Journal of Higher Education Policy and Management Industrial and academic collaboration: hybrid models for research and innovation diffusionDOI: 10.1080/1360080X.2013.825413Sara de Freitas, Igor Mayer, Sylvester Arnab & Ian Marshall

 


Via wmijnhardt
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Nevermore Sithole's curator insight, October 8, 2013 9:15 AM

Paper discusses private-public partnerships between industry, public sector and research partners. Further, the paper discusses Academic-Industrial collaborations and introduces Innovation Diffusion Model (IDM) which promotes innovation diffusion by bringing academic and industrial experts into close proximity.

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Micro-Learning: Its Role in Formal, Informal and Incidental Learning.

Micro-Learning: Its Role in Formal, Informal and Incidental Learning. | Learning-Teaching- Ed Tech | Scoop.it

What is micro-learning? When and where does it work well? What characteristics define micro-learning?In this post, I have looked at micro-learning from the point of view of efficacy as well as applicability


Via Juan Jesús Baño Egea, Victoria Marín
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10 Tricks to Make Yourself an Evernote Master

10 Tricks to Make Yourself an Evernote Master | Learning-Teaching- Ed Tech | Scoop.it
Evernote is well established as the go-to app for organizing just about everything in your life. Whether it's notes for a novel or bookmarks from the Web, Evernote can take pretty much anything you want to throw at it. But are you using the platform to its full potential? Here are 10 quick tips for turning yourself into an Evernote power user.

Via Ana Cristina Pratas
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niftyjock's curator insight, September 9, 6:20 PM

Evernote will take over your life

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Why don't we talk about PLEs anymore

Why don't we talk about PLEs anymore | Learning-Teaching- Ed Tech | Scoop.it
     I know some people will immediately respond to this title by declaring "I do! And look at all these other people who do". And yes, there is a PLE conference. But my sense is that we don't use the t...
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4 Types of “Problem” E-Learners and how to deal with them - Infographic

4 Types of “Problem” E-Learners and how to deal with them - Infographic | Learning-Teaching- Ed Tech | Scoop.it

Via Ana Cristina Pratas
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Edgar Mata's curator insight, July 1, 2:03 PM

4 tipos de estudiantes problema para cursos en línea:

1. El Tecnófobo
2. El que tiene buenas intenciones, pero ninguna otra cosa
3. El buscador de atajos
4. El estudiante que se alimenta a cucharadas. 

Muy interesante 

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Curation as Digital Literacy Practice

Curation as Digital Literacy Practice | Learning-Teaching- Ed Tech | Scoop.it
I have been writing my PhD so haven't updated this blog for a while. Thesis writing is taking up a lot of my mental space as I get the ideas, storyline and contentions to 'coalesce' and cohere in a...
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Is Connectivism a Broad Family of Ideas? - by Stephen Downes

Is Connectivism a Broad Family of Ideas? - by Stephen Downes | Learning-Teaching- Ed Tech | Scoop.it

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Mass customization of education by an institution of HE: What can we learn from industry? | Schuwer | The International Review of Research in Open and Distance Learning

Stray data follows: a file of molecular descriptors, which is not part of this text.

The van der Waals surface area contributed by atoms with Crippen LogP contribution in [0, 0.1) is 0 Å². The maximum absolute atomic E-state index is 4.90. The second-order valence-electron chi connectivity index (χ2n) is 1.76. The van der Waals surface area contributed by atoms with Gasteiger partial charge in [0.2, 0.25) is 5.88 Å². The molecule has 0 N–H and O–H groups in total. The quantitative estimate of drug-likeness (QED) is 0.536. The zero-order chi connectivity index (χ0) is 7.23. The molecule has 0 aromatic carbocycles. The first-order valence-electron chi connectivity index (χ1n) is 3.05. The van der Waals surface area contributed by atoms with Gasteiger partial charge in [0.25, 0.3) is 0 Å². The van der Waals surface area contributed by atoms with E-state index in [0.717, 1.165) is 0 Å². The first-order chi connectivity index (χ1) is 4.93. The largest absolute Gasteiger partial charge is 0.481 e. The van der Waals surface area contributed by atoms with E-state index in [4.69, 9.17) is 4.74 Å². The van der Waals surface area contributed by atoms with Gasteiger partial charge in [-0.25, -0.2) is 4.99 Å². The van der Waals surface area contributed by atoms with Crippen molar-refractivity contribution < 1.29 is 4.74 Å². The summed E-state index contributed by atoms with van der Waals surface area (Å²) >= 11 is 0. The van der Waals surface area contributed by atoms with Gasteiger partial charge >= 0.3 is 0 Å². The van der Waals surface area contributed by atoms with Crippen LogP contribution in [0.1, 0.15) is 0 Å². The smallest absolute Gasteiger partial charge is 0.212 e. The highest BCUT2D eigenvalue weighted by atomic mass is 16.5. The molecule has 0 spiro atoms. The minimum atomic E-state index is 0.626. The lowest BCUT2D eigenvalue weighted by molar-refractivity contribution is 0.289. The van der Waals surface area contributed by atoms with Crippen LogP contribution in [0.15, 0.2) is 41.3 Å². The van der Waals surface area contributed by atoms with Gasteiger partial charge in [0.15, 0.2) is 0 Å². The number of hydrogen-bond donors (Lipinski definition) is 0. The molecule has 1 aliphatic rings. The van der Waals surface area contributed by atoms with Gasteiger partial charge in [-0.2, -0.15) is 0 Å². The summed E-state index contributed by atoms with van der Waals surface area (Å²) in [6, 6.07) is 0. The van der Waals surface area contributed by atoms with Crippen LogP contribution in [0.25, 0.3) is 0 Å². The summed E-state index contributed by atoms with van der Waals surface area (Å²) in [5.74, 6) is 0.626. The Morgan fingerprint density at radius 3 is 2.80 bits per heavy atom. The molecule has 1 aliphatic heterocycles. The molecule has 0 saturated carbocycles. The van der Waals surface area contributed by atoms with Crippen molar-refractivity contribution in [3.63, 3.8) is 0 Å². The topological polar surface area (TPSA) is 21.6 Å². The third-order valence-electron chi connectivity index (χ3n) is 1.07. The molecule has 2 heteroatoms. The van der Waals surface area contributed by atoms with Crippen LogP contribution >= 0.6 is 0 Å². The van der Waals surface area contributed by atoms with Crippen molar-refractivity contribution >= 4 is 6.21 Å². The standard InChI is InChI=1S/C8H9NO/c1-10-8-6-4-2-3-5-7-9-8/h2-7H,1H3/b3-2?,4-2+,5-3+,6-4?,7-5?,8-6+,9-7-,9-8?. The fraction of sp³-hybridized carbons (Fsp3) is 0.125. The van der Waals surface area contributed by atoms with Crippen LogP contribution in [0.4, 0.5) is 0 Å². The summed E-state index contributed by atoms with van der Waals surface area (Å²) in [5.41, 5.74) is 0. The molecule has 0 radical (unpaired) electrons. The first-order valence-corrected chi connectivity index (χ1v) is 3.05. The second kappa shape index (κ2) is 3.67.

Mass customization of education by an institution of HE: What can we learn from industry? | Schuwer | The International Review of Research in Open and Distance Learning | Learning-Teaching- Ed Tech | Scoop.it
Mass customization of education by an institution of HE: What can we learn from industry?
Claire Brooks's insight:

interesting- see also Downes distinction between custom/customized personal/personalized

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The pedagogical foundations of massive open online courses | David G. Glance, Martin Forsey & Miles Riley - First Monday

In 2011, the respective roles of higher education institutions and students worldwide were brought into question by the rise of the massive open online course (MOOC). MOOCs are defined by signature characteristics that include: lectures formatted as short videos combined with formative quizzes; automated assessment and/or peer and self–assessment and an online forum for peer support and discussion. Although not specifically designed to optimise learning, claims have been made that MOOCs are based on sound pedagogical foundations that are at the very least comparable with courses offered by universities in face–to–face mode. To validate this, we examined the literature for empirical evidence substantiating such claims. Although empirical evidence directly related to MOOCs was difficult to find, the evidence suggests that there is no reason to believe that MOOCs are any less effective a learning experience than their face–to–face counterparts. Indeed, in some aspects, they may actually improve learning outcomes.


Via Peter B. Sloep, Anne Whaits
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Maria Persson's comment, May 26, 2013 9:00 PM
Appreciate your comments Paulo - insightful and provokes further thought. Thanks for the comment.
Peter B. Sloep's comment, May 31, 2013 6:46 AM
Great comment Paulo!
Hein Holthuizen's curator insight, September 29, 2013 3:27 AM

A great outcome for those who don't like travelling (not me) and want to train/teach those who are in need of knowledge they are able to give.

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Strategies for Teaching Large Classes | Office of the University Provost

If you're teaching a large class, how can you avoid being featured on the social media networks in this kind of video: http://www.youtube.com/watch?v=Ij91X-Mm1Ow? Large lecture classes have been around for a long time, recently evolving into large online sections.
Claire Brooks's insight:

yes, all true...is there something new?